The long-awaited Katie Couric-Manti Te’o interview aired this afternoon, and for people who have followed the story of the bizarre hoax that led to Te’o claiming to have a girlfriend who didn’t exist, not a lot of new ground was broken: Te’o is sticking to his story that he was a victim, not a perpetrator, of the hoax, while acknowledging that he did lie to his family about having met his nonexistent girlfriend in person, and that he lied to the media even after learning that she didn’t exist.
But one brief exchange within the interview has people talking: Couric asked Te’o, “Are you gay?”
Te’o, who up to that point had calmly answered questions suggesting that he’s naive, stupid and a liar, grew emphatic as he insisted that he is heterosexual.
“No, far from it. Far from it,” Te’o said.
The emphasis Te’o placed on being “far from” gay was striking. At other times in the interview, Couric grilled Te’o about being “the most naive person on the planet” involved in a “web of lies,” and Te’o didn’t flinch. But when Couric asked Te’o if he’s gay, Te’o took umbrage. Te’o seemed to be saying, “Katie, you can call me naive, call me stupid, call me a liar. But don’t dare call me gay.”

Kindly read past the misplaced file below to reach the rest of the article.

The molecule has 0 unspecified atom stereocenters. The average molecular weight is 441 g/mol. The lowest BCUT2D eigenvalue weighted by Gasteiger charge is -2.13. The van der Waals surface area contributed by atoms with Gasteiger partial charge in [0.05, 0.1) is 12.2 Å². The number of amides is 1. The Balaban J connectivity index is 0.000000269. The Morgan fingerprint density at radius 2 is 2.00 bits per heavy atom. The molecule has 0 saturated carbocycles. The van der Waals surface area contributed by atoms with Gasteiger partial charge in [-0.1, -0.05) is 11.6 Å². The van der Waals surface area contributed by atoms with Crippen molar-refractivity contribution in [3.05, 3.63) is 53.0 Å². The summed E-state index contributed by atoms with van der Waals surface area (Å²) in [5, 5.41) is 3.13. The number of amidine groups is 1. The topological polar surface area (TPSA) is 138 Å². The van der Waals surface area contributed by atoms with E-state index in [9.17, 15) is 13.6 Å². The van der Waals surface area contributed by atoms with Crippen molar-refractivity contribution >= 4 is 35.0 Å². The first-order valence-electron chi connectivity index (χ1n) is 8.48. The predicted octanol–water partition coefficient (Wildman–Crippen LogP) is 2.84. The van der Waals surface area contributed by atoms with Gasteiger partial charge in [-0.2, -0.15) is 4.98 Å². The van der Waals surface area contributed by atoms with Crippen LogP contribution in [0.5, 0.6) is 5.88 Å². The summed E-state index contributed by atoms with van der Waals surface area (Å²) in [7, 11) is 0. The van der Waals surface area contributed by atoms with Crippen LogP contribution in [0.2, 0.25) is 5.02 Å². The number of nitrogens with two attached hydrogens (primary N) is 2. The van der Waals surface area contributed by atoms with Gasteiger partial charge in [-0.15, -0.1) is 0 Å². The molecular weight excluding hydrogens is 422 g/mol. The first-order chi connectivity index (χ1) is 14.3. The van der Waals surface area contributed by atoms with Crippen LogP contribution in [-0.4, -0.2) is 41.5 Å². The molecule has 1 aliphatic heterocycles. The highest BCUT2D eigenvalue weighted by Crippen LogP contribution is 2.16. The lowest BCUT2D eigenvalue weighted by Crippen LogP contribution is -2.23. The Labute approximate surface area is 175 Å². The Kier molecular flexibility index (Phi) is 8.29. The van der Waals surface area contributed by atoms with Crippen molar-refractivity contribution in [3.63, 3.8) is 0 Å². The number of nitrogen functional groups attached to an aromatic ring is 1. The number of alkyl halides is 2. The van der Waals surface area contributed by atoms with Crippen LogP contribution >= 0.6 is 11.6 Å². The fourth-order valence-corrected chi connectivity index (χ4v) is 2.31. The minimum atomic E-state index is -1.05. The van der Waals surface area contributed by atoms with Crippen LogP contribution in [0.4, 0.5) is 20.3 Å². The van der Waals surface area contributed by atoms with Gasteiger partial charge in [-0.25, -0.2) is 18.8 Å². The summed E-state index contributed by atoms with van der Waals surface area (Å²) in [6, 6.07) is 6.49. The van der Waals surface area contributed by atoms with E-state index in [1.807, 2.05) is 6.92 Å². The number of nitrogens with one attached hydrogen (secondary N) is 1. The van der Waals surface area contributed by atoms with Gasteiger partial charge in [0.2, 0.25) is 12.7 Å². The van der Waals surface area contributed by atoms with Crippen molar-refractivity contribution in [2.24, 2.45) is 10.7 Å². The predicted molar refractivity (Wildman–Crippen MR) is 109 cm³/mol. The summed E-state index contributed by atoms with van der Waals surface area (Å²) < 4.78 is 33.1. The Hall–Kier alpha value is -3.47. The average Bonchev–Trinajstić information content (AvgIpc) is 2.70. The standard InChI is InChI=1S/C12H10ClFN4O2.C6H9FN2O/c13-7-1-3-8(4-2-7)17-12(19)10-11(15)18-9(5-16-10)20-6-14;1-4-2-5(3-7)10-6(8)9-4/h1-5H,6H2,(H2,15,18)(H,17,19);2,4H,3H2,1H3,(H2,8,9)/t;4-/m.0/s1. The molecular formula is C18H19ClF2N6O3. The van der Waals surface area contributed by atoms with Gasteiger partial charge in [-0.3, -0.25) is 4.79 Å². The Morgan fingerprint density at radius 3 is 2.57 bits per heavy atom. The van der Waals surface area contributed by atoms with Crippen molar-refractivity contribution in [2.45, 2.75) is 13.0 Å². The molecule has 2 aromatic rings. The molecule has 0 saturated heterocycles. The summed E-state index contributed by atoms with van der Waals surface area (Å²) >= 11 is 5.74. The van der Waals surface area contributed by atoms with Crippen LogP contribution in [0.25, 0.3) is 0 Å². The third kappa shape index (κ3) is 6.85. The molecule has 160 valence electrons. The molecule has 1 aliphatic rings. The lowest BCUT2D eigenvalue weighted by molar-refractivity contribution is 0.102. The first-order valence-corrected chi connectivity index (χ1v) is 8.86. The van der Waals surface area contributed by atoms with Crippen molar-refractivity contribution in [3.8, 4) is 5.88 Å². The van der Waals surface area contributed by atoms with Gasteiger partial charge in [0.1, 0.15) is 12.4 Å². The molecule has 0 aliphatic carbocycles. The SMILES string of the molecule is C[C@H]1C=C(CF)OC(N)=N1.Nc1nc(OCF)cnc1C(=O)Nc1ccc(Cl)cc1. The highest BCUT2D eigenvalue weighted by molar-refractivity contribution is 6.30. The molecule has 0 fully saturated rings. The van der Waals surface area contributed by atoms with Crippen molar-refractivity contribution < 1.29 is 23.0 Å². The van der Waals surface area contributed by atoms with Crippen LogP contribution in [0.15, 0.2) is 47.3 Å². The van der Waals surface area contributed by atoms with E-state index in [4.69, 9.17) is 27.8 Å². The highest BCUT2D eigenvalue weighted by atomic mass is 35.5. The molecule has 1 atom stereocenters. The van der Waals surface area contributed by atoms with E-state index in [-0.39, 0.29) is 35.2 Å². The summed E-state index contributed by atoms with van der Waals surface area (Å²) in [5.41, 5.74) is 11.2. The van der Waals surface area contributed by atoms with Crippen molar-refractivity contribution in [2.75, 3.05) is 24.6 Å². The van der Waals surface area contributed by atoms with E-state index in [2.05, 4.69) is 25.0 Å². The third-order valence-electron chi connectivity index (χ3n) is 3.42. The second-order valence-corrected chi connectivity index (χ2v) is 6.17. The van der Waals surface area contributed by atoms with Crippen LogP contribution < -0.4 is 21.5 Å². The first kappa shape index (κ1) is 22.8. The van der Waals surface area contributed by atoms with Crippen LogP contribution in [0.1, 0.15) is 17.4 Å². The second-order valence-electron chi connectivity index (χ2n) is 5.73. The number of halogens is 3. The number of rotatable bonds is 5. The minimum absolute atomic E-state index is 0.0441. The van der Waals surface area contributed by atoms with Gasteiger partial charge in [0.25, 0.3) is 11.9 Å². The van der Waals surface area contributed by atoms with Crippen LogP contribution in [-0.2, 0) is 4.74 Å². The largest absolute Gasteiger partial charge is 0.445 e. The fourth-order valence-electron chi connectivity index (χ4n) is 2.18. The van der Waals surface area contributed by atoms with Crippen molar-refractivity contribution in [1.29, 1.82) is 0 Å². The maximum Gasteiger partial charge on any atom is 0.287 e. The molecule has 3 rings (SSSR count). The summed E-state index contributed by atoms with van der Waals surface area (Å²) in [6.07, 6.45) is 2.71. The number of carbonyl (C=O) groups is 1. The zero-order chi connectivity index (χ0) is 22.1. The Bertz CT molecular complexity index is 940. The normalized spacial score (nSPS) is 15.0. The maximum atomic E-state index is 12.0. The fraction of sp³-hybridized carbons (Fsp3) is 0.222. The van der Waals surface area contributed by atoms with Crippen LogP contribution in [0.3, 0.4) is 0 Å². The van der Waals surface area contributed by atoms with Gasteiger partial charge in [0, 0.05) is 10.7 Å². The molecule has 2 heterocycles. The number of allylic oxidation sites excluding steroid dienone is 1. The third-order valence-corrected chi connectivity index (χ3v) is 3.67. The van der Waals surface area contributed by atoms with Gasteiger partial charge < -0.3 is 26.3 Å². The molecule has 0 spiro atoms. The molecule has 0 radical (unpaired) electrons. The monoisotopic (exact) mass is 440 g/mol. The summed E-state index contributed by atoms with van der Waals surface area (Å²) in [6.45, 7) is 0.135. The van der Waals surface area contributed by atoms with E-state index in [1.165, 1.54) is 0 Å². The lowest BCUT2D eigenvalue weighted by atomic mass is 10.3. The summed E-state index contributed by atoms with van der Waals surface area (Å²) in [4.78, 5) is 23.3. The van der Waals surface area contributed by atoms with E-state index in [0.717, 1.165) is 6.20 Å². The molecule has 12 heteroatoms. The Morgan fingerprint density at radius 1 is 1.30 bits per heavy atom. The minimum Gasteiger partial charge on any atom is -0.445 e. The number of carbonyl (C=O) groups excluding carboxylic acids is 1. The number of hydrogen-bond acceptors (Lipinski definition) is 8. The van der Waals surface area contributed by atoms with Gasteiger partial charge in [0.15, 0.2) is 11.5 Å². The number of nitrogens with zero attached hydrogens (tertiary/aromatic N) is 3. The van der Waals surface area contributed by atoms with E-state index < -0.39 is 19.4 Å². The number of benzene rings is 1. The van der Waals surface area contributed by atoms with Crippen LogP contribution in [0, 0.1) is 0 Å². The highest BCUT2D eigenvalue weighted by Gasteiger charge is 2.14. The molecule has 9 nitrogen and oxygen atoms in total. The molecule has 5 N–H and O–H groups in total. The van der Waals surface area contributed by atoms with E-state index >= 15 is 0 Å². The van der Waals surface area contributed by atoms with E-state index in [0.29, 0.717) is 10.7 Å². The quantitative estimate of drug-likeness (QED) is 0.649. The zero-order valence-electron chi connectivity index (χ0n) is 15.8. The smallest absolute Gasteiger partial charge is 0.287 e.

And that may say a lot about how a gay player would be treated in the National Football League. Although there have been encouraging stories recently about more accepting attitudes in NFL locker rooms, we may still be a long way off from a day when a football player could answer the question, “Are you gay?” with a simple, “Yes” and not fear being shunned by teammates, downgraded by coaches and heckled by fans.
The bad news is that Te’o seems to think that if you’re an aspiring professional football player, you’re better off being labeled naive and stupid than gay. The awful news is that he might be right.